dios4vida wrote:I understand that everything can be done well with a skilled enough hand in control. But do you think this particular scenario would make a difference, polymath? If the dramatic action has been resolved, does having the protaganist lose consciousness still separate the reader too much?
Frankly, I see a loss of consciousness in an ending after the finale of the main dramatic complication as a Dischism, and possibly superfluous when a more artful ending takes advantage of setups and transitions which restore emotional equilibrium. I'm thinking there of the ending celebrations for the heroes in the Star Wars saga, which might be an overused, outworn ending. Algis Budrys, one time coordinating judge of the Writers of the Future contest, notes an ending must recognize and validate an outcome's circumstances in order to satisfy readers with an emotionally complete payoff. I agree. Artfully how though, is another matter.
A Dischism is where a writer's writing setting artlessly makes its way into a narrative. Openings, waking up or regaining consciousness, writing after waking in the morning. Endings, going to sleep or losing consciousness, end of day stuff. Because writers' subconsciousnesses influence writing, and waking and sleeping are daily activities not given much conscious thought, waking and sleeping are pretty common Dischisms and prone to overuse, outworn, and trite. Maybe cliché in the sense that extended metaphors can be outworn and trite, though cliché in a denotative sense applies to short phrases like, All in a day's work.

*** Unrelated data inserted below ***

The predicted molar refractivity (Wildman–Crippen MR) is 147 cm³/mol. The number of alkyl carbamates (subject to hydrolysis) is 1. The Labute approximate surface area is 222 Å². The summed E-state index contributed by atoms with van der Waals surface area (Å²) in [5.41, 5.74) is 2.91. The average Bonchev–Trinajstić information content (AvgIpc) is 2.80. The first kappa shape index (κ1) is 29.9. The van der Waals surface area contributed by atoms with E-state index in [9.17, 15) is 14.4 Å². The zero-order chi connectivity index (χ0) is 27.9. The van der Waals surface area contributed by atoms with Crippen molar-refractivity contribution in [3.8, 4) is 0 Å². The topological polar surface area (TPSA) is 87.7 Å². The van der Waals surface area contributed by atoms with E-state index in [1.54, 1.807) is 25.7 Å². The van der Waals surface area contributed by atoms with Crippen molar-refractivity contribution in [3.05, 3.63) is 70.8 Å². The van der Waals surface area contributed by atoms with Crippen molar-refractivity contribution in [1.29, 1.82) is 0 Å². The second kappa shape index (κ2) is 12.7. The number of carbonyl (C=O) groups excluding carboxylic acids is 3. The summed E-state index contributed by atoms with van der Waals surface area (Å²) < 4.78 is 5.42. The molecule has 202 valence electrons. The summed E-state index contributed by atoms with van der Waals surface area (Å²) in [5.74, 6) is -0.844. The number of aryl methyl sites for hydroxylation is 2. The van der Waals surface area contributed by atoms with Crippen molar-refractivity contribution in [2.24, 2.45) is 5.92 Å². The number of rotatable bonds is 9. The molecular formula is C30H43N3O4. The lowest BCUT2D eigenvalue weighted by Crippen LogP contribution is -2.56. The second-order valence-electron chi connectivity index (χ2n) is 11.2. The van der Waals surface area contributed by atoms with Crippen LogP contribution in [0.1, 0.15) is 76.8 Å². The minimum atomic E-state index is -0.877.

Anyway, a screening reader who encounters a significant fraction of narratives with waking-up openings and/or losing consciousness endings is more likely to say no thank you. I'm sure they see many that they associate with emotionally flat or lackluster vigor narratives. If there is waking or sleeping openings or endings, though, and artfully handled, there is going to be a struggle in a screening reader's mind to accept or reject the scenario, for many readers too. That can be counted on and potentially taken advantage of by slipping in context that works and allows for prepositioning circumstances for foreshadowing and the like; in other words, subliminally inserting circumstances in readers' minds for later relevance and raising curiosity. On the other hand, one more shortcoming in short order increases the possibility of rejection, like untimely backstory or an unsatisfying ending.
Again, in another alternative, a conventional ending might result in a nobel sacrifice of the hero and consequently death. Some critics consider death endings, the ultimate loss of consciousness, as outworn and trite as well. Another outworn ending they remark upon is a marriage ending. Once upon a time there was a fairy tale and they married and live happily ever after stuff.
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